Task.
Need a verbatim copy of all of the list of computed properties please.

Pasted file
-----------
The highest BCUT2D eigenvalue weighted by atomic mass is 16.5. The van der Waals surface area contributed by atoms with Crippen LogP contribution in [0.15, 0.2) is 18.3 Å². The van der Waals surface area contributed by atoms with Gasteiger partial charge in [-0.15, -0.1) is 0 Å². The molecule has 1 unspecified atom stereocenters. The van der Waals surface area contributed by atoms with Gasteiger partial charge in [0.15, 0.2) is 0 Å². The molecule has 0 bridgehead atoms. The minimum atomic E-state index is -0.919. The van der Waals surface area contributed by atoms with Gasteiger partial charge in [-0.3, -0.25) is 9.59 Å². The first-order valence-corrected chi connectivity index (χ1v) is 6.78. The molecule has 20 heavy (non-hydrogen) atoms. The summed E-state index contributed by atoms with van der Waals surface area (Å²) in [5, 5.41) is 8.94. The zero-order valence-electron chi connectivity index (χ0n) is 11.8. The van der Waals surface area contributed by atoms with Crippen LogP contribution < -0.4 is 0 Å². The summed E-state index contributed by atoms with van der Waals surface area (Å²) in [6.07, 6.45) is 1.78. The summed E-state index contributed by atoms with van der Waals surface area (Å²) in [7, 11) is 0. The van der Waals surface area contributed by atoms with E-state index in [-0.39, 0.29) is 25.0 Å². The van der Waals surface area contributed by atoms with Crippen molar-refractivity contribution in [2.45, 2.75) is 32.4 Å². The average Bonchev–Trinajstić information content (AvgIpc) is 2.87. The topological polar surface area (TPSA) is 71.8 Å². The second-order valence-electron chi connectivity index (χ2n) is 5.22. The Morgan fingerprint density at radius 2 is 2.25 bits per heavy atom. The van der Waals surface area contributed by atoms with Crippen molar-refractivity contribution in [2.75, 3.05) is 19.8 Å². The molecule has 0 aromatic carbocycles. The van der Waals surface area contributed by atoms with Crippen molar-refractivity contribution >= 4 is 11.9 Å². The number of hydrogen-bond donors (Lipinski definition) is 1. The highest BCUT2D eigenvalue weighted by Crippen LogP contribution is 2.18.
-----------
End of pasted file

The highest BCUT2D eigenvalue weighted by atomic mass is 16.5. The van der Waals surface area contributed by atoms with Crippen LogP contribution in [0.15, 0.2) is 18.3 Å². The van der Waals surface area contributed by atoms with Gasteiger partial charge in [-0.15, -0.1) is 0 Å². The molecule has 1 unspecified atom stereocenters. The van der Waals surface area contributed by atoms with Gasteiger partial charge in [0.15, 0.2) is 0 Å². The molecule has 0 bridgehead atoms. The minimum atomic E-state index is -0.919. The van der Waals surface area contributed by atoms with Gasteiger partial charge in [-0.3, -0.25) is 9.59 Å². The first-order valence-corrected chi connectivity index (χ1v) is 6.78. The molecule has 20 heavy (non-hydrogen) atoms. The summed E-state index contributed by atoms with van der Waals surface area (Å²) in [5, 5.41) is 8.94. The zero-order valence-electron chi connectivity index (χ0n) is 11.8. The van der Waals surface area contributed by atoms with Crippen LogP contribution < -0.4 is 0 Å². The summed E-state index contributed by atoms with van der Waals surface area (Å²) in [6.07, 6.45) is 1.78. The summed E-state index contributed by atoms with van der Waals surface area (Å²) in [7, 11) is 0. The van der Waals surface area contributed by atoms with E-state index in [-0.39, 0.29) is 25.0 Å². The van der Waals surface area contributed by atoms with Crippen molar-refractivity contribution in [2.45, 2.75) is 32.4 Å². The average Bonchev–Trinajstić information content (AvgIpc) is 2.87. The topological polar surface area (TPSA) is 71.8 Å². The second-order valence-electron chi connectivity index (χ2n) is 5.22. The Morgan fingerprint density at radius 2 is 2.25 bits per heavy atom. The van der Waals surface area contributed by atoms with Crippen molar-refractivity contribution in [2.75, 3.05) is 19.8 Å². The molecule has 0 aromatic carbocycles. The van der Waals surface area contributed by atoms with Crippen molar-refractivity contribution >= 4 is 11.9 Å². The number of hydrogen-bond donors (Lipinski definition) is 1. The highest BCUT2D eigenvalue weighted by Crippen LogP contribution is 2.18.